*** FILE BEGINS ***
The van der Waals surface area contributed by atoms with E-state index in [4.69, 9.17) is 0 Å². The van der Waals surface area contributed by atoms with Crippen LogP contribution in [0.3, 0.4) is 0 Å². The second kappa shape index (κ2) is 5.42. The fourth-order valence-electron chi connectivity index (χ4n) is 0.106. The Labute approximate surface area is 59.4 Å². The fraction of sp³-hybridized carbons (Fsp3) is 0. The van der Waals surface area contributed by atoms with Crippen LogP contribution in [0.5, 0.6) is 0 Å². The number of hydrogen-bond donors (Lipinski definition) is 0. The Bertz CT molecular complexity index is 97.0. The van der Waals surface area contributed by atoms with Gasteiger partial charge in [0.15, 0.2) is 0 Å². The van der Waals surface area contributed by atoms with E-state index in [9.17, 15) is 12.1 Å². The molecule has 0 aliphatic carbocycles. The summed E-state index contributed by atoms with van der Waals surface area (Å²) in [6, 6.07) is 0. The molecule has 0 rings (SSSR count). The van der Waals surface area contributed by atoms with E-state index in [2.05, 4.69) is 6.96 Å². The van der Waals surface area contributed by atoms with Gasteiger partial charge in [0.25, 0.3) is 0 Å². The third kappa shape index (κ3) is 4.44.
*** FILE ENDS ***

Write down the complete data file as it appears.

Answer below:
The van der Waals surface area contributed by atoms with E-state index in [4.69, 9.17) is 0 Å². The van der Waals surface area contributed by atoms with Crippen LogP contribution in [0.3, 0.4) is 0 Å². The second kappa shape index (κ2) is 5.42. The fourth-order valence-electron chi connectivity index (χ4n) is 0.106. The Labute approximate surface area is 59.4 Å². The fraction of sp³-hybridized carbons (Fsp3) is 0. The van der Waals surface area contributed by atoms with Crippen LogP contribution in [0.5, 0.6) is 0 Å². The number of hydrogen-bond donors (Lipinski definition) is 0. The Bertz CT molecular complexity index is 97.0. The van der Waals surface area contributed by atoms with Gasteiger partial charge in [0.15, 0.2) is 0 Å². The van der Waals surface area contributed by atoms with E-state index in [9.17, 15) is 12.1 Å². The molecule has 0 aliphatic carbocycles. The summed E-state index contributed by atoms with van der Waals surface area (Å²) in [6, 6.07) is 0. The molecule has 0 rings (SSSR count). The van der Waals surface area contributed by atoms with E-state index in [2.05, 4.69) is 6.96 Å². The van der Waals surface area contributed by atoms with Gasteiger partial charge in [0.25, 0.3) is 0 Å². The third kappa shape index (κ3) is 4.44.